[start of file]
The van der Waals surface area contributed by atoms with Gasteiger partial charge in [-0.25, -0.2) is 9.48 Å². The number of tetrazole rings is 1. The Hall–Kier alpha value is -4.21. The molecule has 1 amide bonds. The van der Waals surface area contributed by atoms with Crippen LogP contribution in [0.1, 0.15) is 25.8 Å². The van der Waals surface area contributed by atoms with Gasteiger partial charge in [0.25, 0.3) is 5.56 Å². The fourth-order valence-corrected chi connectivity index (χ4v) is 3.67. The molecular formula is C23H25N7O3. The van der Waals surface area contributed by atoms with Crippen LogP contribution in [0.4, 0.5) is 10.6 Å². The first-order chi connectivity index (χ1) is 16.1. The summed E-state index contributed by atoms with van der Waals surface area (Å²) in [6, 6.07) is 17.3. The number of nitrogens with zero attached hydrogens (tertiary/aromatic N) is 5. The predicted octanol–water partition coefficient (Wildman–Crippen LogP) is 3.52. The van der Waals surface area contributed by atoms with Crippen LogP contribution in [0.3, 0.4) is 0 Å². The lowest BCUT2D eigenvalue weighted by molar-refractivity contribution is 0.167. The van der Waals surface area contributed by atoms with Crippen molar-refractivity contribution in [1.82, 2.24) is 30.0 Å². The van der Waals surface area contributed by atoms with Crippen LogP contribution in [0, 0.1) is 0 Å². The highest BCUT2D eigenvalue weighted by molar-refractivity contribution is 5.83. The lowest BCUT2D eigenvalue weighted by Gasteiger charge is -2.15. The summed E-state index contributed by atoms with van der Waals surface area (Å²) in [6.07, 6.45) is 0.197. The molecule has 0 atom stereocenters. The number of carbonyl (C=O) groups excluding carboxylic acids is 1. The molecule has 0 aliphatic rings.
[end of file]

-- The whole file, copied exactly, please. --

The van der Waals surface area contributed by atoms with Gasteiger partial charge in [-0.25, -0.2) is 9.48 Å². The number of tetrazole rings is 1. The Hall–Kier alpha value is -4.21. The molecule has 1 amide bonds. The van der Waals surface area contributed by atoms with Crippen LogP contribution in [0.1, 0.15) is 25.8 Å². The van der Waals surface area contributed by atoms with Gasteiger partial charge in [0.25, 0.3) is 5.56 Å². The fourth-order valence-corrected chi connectivity index (χ4v) is 3.67. The molecular formula is C23H25N7O3. The van der Waals surface area contributed by atoms with Crippen LogP contribution in [0.4, 0.5) is 10.6 Å². The first-order chi connectivity index (χ1) is 16.1. The summed E-state index contributed by atoms with van der Waals surface area (Å²) in [6, 6.07) is 17.3. The number of nitrogens with zero attached hydrogens (tertiary/aromatic N) is 5. The predicted octanol–water partition coefficient (Wildman–Crippen LogP) is 3.52. The van der Waals surface area contributed by atoms with Crippen LogP contribution in [0.3, 0.4) is 0 Å². The lowest BCUT2D eigenvalue weighted by molar-refractivity contribution is 0.167. The van der Waals surface area contributed by atoms with Crippen molar-refractivity contribution in [1.82, 2.24) is 30.0 Å². The van der Waals surface area contributed by atoms with Crippen LogP contribution in [0, 0.1) is 0 Å². The highest BCUT2D eigenvalue weighted by molar-refractivity contribution is 5.83. The lowest BCUT2D eigenvalue weighted by Gasteiger charge is -2.15. The summed E-state index contributed by atoms with van der Waals surface area (Å²) in [6.07, 6.45) is 0.197. The molecule has 0 atom stereocenters. The number of carbonyl (C=O) groups excluding carboxylic acids is 1. The molecule has 0 aliphatic rings.